6. The upside of printing money

Illustration: Lazaro Gamio/Axios

Is the deficit too small? A growing consensus is forming that the answer might be yes — despite the fact that it hit an all-time high in February.

  • Warren Buffett has learned to stop worrying about the deficit, as have many economists on both sides of the political spectrum.

What we're reading: The NYT's Patricia Cohen reports on how a long list of Wall Street heavyweights is embracing Modern Monetary Theory, or MMT. Quoted in her article: Jan Hatzius, chief economist at Goldman Sachs; Paul McCulley, former chief economist at Pimco; Mohamed El-Erian, former Pimco CEO; Ray Dalio, founder of Bridgewater Associates; Richard C. Koo, chief economist at Nomura; and Dan Alpert, managing partner at Westwood Capital.

While none of the Wall Streeters can be considered doctrinaire adherents of MMT, they all find it useful in terms of understanding the point at which government spending stops being a productive investment in the economy and starts risking harmful levels of inflation. None of them think we're anywhere near that point today.

  • Their message: For the time being, the government should keep on spending, even it doesn't raise taxes. The economy — and the market — will only benefit as a result.
"For me an economic approach must help me understand the world, and provide me with some useful insights (preferably about my day job — investing). On those measures let me assure you that MMT thrashes neoclassical economics, hands down."
James Montier, strategist at GMO
Bonus: The upside of printing money
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Data: Federal Reserve; Chart: Chris Canipe

When the government runs a budget deficit, it has to borrow money by selling Treasury bills — instruments that need to be repaid in full on a certain maturity date. Alternatively, it can literally print money. We're doing the latter with abandon.

  • The number of $100 bills in circulation has been rising at an unprecedented rate of 1 billion per year over the past two years. There are now 13.4 billion such bills — that's a billion more than the number of singles.
  • The total value of U.S. currency in circulation is now more than $1.6 trillion. That number grew by more than $100 billion per year for a period of 16 straight months until December 2018.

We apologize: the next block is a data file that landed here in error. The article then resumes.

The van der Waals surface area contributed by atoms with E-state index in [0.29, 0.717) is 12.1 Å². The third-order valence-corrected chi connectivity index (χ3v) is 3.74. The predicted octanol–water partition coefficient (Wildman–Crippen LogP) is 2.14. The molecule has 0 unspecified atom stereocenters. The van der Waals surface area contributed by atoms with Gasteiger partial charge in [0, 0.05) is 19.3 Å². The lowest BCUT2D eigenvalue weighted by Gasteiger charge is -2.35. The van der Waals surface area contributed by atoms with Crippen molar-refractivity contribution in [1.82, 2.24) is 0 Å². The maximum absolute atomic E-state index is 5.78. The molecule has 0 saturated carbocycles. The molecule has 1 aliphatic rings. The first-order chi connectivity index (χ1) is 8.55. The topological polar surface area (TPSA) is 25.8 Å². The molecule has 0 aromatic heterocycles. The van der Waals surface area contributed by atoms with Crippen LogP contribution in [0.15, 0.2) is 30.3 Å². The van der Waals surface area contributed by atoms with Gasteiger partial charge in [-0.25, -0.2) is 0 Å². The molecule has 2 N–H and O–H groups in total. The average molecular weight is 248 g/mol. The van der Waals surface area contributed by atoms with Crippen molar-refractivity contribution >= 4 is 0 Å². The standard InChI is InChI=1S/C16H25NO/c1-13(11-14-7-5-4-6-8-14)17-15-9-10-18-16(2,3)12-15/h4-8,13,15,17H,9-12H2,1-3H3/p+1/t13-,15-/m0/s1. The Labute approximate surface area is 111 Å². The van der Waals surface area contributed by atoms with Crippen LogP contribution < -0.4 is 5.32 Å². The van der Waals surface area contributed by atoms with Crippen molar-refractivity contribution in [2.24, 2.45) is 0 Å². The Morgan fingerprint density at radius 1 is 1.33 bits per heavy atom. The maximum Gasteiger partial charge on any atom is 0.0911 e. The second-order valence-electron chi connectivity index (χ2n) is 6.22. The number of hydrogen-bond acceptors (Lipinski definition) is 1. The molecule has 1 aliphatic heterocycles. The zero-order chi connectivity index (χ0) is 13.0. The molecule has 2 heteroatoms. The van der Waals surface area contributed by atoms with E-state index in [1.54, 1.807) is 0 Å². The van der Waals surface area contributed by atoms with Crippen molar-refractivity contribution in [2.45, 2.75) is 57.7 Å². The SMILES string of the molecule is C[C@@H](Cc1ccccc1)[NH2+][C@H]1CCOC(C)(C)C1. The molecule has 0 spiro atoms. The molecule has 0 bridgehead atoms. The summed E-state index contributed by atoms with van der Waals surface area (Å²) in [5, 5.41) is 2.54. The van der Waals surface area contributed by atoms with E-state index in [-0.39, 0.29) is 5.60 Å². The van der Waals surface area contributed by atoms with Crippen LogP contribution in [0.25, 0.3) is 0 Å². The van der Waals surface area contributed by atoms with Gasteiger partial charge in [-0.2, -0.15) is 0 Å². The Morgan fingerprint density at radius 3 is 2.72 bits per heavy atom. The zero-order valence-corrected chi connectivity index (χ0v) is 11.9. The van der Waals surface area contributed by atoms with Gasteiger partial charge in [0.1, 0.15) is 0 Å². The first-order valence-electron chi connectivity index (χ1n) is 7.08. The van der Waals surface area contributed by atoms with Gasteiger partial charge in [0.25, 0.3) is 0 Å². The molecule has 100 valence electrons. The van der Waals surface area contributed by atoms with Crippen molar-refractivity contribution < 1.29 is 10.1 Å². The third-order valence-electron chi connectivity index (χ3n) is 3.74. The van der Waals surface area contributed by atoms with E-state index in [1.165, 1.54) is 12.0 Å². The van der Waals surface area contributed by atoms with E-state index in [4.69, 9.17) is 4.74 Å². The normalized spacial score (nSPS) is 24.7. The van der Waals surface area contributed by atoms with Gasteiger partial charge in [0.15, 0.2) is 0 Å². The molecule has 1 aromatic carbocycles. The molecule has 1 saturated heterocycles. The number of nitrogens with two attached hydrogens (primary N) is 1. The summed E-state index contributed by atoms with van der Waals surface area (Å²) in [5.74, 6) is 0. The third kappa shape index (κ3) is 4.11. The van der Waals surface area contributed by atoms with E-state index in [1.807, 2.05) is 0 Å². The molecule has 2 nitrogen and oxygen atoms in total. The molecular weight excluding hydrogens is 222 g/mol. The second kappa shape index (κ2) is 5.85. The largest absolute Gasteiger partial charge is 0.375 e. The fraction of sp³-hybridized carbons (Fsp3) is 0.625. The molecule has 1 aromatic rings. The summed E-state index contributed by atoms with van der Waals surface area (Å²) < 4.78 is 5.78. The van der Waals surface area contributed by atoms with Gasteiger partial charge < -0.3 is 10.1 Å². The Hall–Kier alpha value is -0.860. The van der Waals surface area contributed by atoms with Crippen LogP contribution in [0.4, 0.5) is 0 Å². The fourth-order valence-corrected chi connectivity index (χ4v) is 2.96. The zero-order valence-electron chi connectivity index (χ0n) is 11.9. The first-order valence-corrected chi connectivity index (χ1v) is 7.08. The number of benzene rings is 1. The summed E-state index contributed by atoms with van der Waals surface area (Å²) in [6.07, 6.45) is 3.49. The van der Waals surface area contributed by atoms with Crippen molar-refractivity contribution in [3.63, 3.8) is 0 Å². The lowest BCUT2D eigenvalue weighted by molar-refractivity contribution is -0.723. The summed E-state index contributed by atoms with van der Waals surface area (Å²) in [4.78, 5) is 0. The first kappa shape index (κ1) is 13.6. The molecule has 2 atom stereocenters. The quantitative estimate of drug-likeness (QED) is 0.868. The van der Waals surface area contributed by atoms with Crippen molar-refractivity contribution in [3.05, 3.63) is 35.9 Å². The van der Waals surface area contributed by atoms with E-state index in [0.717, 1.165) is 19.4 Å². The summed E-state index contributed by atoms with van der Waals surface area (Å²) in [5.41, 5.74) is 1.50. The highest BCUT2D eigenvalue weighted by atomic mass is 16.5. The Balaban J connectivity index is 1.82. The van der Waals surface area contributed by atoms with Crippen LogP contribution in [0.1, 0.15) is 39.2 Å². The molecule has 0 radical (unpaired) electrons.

• Remember Y2K, when everybody loaded up on bills in fear that all electronic money might become inaccessible on Jan. 1, 2000? That looks like barely a blip by today's standards.

Why it matters: That $1.6 trillion is effectively an interest-free loan that the U.S. government never needs to pay back. Economically, it makes perfect sense for us to print as much currency as there's demand for. Better yet, that demand doesn't seem to be diminishing in the slightest.

7. Rupert Murdoch's political legacy

The cover of today's New York Times Magazine, by Craig Cutler and Matt Willey

Worthy of your time: the NYT Magazine's 20,000-word deep dive into the Murdoch empire. The cover image is a riff on Shepard Fairey's legendary OBEY poster, while also referencing Apple's equally iconic "1984" Super Bowl ad. The message from the NYT's Jonathan Mahler and Jim Rutenberg: Rupert Murdoch is exactly what those dystopian visions were warning against.

  • In 3 of the world's richest democracies — Australia, the U.S., and the U.K. — Murdoch has used his media holdings to successfully foment an atavistic populist nativism. Were it not for the Murdoch media, the chances are that Britain would not be leaving the EU, Australian politics would not be dominated by anti-immigrant rhetoric, and Trump would not be president.